Prediabetes & Prevention Humboldt TN

The problem of prediabetes, defined as overly high blood sugar (a fasting glucose level of 100 to 125 milligrams per deciliter or a two-hour glucose reading of 140 to 99), isn't just that it's the stepping'stone to the full-blown disease.

Ernest K Antwi, MD
(731) 660-5765
14 Weatherford Sq
Jackson, TN
Specialties
Endocrinology, Diabetes, & Metabolism
Gender
Male
Education
Medical School: Patrice Lumumba People'S Friendship Univ, Med Fak, Moskva, Russia
Graduation Year: 1981

Data Provided by:
James Nelson Sullivan, MD
(615) 284-1400
Jackson, TN
Specialties
Internal Medicine, Endocrinology, Diabetes & Metabolism
Gender
Male
Education
Medical School: Vanderbilt Univ Sch Of Med, Nashville Tn 37232
Graduation Year: 1974
Hospital
Hospital: Centennial Med Ctr -Park, Nashville, Tn; Baptist Hosp, Nashville, Tn
Group Practice: Nashville Medical Group

Data Provided by:
Anthony Keith Cryar
(931) 548-0053
854 W James Campbell Blvd
Columbia, TN
Specialty
Internal Medicine, Endocrinology, Diabetes & Metabolism

Data Provided by:
Dorothy Jeannette Martin, MD
(423) 778-6060
910 Blackford St
Chattanooga, TN
Specialties
Pediatrics, Pediatric Endocrinology
Gender
Female
Education
Medical School: Univ Of Tn, Memphis, Coll Of Med, Memphis Tn 38163
Graduation Year: 1968

Data Provided by:
Bruce Edward Wilson, MD
(615) 383-2308
206 Craighead Ave
Nashville, TN
Specialties
Pediatrics, Pediatric Endocrinology
Gender
Male
Education
Medical School: Univ Of Il Coll Of Med, Chicago Il 60680
Graduation Year: 1975

Data Provided by:
John Walker Kendall, MD
(901) 422-0330
319 Edenwood Dr
Jackson, TN
Specialties
Internal Medicine, Endocrinology, Diabetes & Metabolism
Gender
Male
Education
Medical School: Univ Of Wa Sch Of Med, Seattle Wa 98195
Graduation Year: 1956
Hospital
Hospital: Oregon Health & Science Univ H, Portland, Or; Veterans Affairs Med Ctr, Portland, Or

Data Provided by:
Marielisa Rincon
(423) 778-6405
910 Blackford St
Chattanooga, TN
Specialty
Pediatric Endocrinology

Data Provided by:
Barry William Donesky, MD
(423) 899-0500
1624 Gunbarrel Rd
Chattanooga, TN
Specialties
Obstetrics & Gynecology, Reproductive Endocrinology
Gender
Male
Education
Medical School: Loma Linda Univ Sch Of Med, Loma Linda Ca 92350
Graduation Year: 1987
Hospital
Hospital: Erlanger Med Ctr, Chattanooga, Tn
Group Practice: Center For Reproductive Med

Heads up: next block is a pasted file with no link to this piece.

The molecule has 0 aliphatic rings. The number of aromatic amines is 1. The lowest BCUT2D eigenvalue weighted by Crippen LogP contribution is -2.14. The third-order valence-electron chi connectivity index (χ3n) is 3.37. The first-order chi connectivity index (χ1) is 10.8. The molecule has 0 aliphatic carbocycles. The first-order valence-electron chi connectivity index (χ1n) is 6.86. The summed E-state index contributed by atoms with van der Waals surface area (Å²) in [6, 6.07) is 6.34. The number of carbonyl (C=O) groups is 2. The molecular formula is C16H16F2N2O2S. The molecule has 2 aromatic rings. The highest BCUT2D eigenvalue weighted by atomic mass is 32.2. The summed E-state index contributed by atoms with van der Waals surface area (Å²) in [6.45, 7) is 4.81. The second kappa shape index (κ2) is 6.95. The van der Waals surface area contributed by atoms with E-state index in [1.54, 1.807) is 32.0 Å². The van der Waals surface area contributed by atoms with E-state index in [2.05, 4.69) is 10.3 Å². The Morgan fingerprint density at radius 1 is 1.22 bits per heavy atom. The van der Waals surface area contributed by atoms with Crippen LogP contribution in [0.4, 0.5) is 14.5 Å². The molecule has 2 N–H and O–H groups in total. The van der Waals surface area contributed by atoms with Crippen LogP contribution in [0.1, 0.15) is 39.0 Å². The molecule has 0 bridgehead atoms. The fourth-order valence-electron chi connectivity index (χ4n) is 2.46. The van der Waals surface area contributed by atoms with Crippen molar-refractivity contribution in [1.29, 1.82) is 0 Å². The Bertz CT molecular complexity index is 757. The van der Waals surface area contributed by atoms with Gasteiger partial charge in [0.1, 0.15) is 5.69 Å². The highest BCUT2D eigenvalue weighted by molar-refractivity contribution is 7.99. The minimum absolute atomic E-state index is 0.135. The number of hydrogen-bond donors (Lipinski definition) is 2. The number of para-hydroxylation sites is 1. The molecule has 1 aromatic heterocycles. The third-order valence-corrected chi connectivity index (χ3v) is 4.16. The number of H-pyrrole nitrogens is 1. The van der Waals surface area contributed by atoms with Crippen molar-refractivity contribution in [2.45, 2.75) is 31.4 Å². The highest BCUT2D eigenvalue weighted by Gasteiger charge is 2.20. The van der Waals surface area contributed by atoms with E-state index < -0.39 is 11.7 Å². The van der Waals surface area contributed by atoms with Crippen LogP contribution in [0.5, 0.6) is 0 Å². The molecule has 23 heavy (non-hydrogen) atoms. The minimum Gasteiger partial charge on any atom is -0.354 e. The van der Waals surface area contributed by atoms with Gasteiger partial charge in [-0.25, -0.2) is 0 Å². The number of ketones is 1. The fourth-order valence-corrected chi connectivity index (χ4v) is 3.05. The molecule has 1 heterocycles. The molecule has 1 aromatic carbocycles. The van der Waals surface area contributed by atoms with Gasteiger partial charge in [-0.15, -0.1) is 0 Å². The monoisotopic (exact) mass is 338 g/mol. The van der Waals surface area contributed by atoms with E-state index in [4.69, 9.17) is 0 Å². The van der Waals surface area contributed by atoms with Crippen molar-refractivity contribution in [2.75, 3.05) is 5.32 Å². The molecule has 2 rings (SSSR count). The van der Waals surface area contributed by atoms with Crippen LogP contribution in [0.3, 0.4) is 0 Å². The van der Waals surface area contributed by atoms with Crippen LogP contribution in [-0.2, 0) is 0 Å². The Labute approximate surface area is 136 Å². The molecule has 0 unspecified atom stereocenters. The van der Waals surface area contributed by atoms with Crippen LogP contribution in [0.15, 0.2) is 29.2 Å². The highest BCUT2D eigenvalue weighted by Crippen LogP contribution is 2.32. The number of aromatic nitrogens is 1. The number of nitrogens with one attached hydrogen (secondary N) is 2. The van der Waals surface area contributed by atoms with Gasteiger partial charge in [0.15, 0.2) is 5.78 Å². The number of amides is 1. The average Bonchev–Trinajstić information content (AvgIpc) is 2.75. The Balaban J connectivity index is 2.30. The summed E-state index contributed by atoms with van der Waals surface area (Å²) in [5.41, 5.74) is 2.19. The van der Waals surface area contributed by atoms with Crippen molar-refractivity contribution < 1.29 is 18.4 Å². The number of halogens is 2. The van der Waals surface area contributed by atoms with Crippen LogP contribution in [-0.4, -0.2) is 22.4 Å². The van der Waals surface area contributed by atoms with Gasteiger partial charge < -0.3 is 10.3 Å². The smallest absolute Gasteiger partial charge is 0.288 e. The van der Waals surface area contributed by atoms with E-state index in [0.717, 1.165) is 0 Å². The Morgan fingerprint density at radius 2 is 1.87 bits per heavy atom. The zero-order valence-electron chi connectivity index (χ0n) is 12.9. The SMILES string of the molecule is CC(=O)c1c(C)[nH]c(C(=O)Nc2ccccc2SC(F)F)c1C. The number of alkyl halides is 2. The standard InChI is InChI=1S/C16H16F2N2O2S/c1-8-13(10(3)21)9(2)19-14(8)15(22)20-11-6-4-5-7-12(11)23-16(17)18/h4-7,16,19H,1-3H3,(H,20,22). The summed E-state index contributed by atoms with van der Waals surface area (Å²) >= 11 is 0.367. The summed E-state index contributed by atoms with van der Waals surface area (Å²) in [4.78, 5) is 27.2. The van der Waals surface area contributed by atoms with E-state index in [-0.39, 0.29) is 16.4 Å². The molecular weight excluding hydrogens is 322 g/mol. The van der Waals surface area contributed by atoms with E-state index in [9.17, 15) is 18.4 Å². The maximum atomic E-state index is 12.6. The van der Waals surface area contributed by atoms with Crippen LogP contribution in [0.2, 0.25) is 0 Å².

Data Provided by:
M Alan Peiris, MD
(423) 439-6368
303 Huntington Way
Johnson City, TN
Specialties
Endocrinology, Diabetes, & Metabolism
Gender
Male
Education
Medical School: Univ London, St Bartholomew'S Hosp Med Coll, (See 917-31)
Graduation Year: 1977

Data Provided by:
Christine M Whitworth
(615) 321-4740
345 23rd Ave N
Nashville, TN
Specialty
Obstetrics & Gynecology, Reproductive Endocrinology

Data Provided by:
Data Provided by:

Heal Thyself - Spotlight on Prediabetes

Provided by: 

By Christie Aschwanden

When Karen Bouse was in her late forties, a series of puzzling dizzy spells sent her to the doctor’s office. It turned out the dizziness was linked to stress, but the blood tests her doctor ordered yielded an unpleasant surprise—Bouse was prediabetic.

Like most of us, Bouse was well aware of the epidemic of diabetes that’s been wreaking havoc with the health of some 18 million Americans. But she was taken aback to learn that another 41 million of us suffer from prediabetes—a condition that’s risky in its own right—and that she was one of them.

The problem of prediabetes, defined as overly high blood sugar (a fasting glucose level of 100 to 125 milligrams per deciliter or a two-hour glucose reading of 140 to 99), isn’t just that it’s the stepping-stone to the full-blown disease. A study of more than a million people published last January found that just being prediabetic was linked to developing, and dying from, several types of cancer. “And simply having blood sugar levels in the prediabetic range puts people at 50 percent greater risk of heart disease or stroke,” says Massachusetts General Hospital dietitian Linda Delahanty, author of Beating Diabetes.

For Bouse, now 62, these statistics hit close to home. Her diabetic mother had her first heart attack at age 56 and died at 62. Among her five siblings, Bouse is the only one who hasn’t either developed diabetes or suffered a heart attack.

That’s largely because she was lucky enough to have gotten tested early—something more of us should be doing, says endocrinologist Robert Rizza, president-elect of the American Diabetes Association. Since prediabetes lurks silently, most people who have it don’t have a clue they’re in danger. If you’ve been steadily gaining weight that you can’t seem to shed, don’t exercise regularly, have a family history of diabetes, or are over 45, you should have your blood sugar checked, then rechecked every three to five years.

And if it’s high, what then? At least there’s one bright spot in this dreary picture: Prediabetes can be reversed, without resorting to medication. Here’s what you need to do.

Get moving
One of the simplest ways to move yourself out of the prediabetic category is to, well, move.

A landmark study published in the New England Journal of Medicine in 2002 showed that building even a little exercise into your day (along with dietary changes, more about which later) can substantially cut blood sugar levels.

The trial, known as the Diabetes Prevention Program (DPP), enrolled 3,234 prediabetic people to examine whether diabetes could be prevented. The participants were assigned to one of three groups. One took the diabetes drug metformin, another group got a placebo, and the third started exercising and tweaked their diets.

The results were so dramatic that researchers stopped the trial early so that everyone in the study could take up the lifestyle program. People in the diet and exercise group reduced their...

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